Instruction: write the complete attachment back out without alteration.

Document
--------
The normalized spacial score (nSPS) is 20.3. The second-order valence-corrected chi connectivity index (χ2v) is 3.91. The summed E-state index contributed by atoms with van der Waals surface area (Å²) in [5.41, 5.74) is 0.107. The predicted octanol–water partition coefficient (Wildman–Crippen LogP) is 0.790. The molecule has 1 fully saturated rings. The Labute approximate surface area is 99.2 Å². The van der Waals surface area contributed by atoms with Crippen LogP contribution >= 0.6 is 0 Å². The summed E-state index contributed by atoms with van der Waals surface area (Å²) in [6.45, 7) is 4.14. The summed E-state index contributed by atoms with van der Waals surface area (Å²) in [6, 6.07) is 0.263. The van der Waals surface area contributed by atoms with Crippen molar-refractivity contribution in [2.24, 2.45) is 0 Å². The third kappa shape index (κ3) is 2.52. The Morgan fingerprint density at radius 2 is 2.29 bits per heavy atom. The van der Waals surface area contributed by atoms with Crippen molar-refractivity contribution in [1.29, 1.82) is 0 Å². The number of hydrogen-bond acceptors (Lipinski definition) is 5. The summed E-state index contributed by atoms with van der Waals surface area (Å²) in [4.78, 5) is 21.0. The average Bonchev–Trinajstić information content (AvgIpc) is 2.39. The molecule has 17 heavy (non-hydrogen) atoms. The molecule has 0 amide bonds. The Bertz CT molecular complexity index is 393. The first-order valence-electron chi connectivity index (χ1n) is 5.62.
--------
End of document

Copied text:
The normalized spacial score (nSPS) is 20.3. The second-order valence-corrected chi connectivity index (χ2v) is 3.91. The summed E-state index contributed by atoms with van der Waals surface area (Å²) in [5.41, 5.74) is 0.107. The predicted octanol–water partition coefficient (Wildman–Crippen LogP) is 0.790. The molecule has 1 fully saturated rings. The Labute approximate surface area is 99.2 Å². The van der Waals surface area contributed by atoms with Crippen LogP contribution >= 0.6 is 0 Å². The summed E-state index contributed by atoms with van der Waals surface area (Å²) in [6.45, 7) is 4.14. The summed E-state index contributed by atoms with van der Waals surface area (Å²) in [6, 6.07) is 0.263. The van der Waals surface area contributed by atoms with Crippen molar-refractivity contribution in [2.24, 2.45) is 0 Å². The third kappa shape index (κ3) is 2.52. The Morgan fingerprint density at radius 2 is 2.29 bits per heavy atom. The van der Waals surface area contributed by atoms with Crippen molar-refractivity contribution in [1.29, 1.82) is 0 Å². The number of hydrogen-bond acceptors (Lipinski definition) is 5. The summed E-state index contributed by atoms with van der Waals surface area (Å²) in [4.78, 5) is 21.0. The average Bonchev–Trinajstić information content (AvgIpc) is 2.39. The molecule has 17 heavy (non-hydrogen) atoms. The molecule has 0 amide bonds. The Bertz CT molecular complexity index is 393. The first-order valence-electron chi connectivity index (χ1n) is 5.62.